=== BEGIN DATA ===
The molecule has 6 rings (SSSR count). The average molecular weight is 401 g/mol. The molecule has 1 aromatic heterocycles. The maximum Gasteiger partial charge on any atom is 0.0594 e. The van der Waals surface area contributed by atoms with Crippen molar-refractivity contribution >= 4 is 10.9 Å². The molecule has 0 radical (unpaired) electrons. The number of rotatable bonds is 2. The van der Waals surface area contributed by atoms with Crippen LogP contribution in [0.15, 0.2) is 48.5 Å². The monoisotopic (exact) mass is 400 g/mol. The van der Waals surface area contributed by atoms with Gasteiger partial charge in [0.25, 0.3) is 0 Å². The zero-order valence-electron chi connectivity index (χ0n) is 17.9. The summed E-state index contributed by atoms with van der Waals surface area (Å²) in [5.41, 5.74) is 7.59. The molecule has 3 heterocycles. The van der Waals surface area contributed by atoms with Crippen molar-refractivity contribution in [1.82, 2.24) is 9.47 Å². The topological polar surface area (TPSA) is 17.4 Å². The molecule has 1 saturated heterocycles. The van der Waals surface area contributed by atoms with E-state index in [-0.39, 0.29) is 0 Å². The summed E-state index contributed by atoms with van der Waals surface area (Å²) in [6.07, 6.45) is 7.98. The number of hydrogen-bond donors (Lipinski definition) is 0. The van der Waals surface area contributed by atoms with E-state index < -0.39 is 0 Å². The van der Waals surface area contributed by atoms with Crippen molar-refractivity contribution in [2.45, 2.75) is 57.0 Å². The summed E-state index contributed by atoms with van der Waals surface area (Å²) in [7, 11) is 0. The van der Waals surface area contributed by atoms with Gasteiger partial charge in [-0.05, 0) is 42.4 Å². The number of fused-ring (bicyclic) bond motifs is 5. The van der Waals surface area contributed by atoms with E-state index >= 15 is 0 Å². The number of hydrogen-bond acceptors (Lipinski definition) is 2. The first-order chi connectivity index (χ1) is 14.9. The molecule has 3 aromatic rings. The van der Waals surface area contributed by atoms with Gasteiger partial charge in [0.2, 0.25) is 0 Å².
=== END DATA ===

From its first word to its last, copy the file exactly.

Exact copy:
The molecule has 6 rings (SSSR count). The average molecular weight is 401 g/mol. The molecule has 1 aromatic heterocycles. The maximum Gasteiger partial charge on any atom is 0.0594 e. The van der Waals surface area contributed by atoms with Crippen molar-refractivity contribution >= 4 is 10.9 Å². The molecule has 0 radical (unpaired) electrons. The number of rotatable bonds is 2. The van der Waals surface area contributed by atoms with Crippen LogP contribution in [0.15, 0.2) is 48.5 Å². The monoisotopic (exact) mass is 400 g/mol. The van der Waals surface area contributed by atoms with Gasteiger partial charge in [0.25, 0.3) is 0 Å². The zero-order valence-electron chi connectivity index (χ0n) is 17.9. The summed E-state index contributed by atoms with van der Waals surface area (Å²) in [5.41, 5.74) is 7.59. The molecule has 3 heterocycles. The van der Waals surface area contributed by atoms with Crippen molar-refractivity contribution in [1.82, 2.24) is 9.47 Å². The topological polar surface area (TPSA) is 17.4 Å². The molecule has 1 saturated heterocycles. The van der Waals surface area contributed by atoms with E-state index in [-0.39, 0.29) is 0 Å². The summed E-state index contributed by atoms with van der Waals surface area (Å²) in [6.07, 6.45) is 7.98. The number of hydrogen-bond donors (Lipinski definition) is 0. The van der Waals surface area contributed by atoms with E-state index < -0.39 is 0 Å². The van der Waals surface area contributed by atoms with Crippen molar-refractivity contribution in [2.45, 2.75) is 57.0 Å². The summed E-state index contributed by atoms with van der Waals surface area (Å²) in [7, 11) is 0. The van der Waals surface area contributed by atoms with Gasteiger partial charge in [-0.05, 0) is 42.4 Å². The number of fused-ring (bicyclic) bond motifs is 5. The van der Waals surface area contributed by atoms with E-state index >= 15 is 0 Å². The number of hydrogen-bond acceptors (Lipinski definition) is 2. The first-order chi connectivity index (χ1) is 14.9. The molecule has 3 aromatic rings. The van der Waals surface area contributed by atoms with Gasteiger partial charge in [0.2, 0.25) is 0 Å².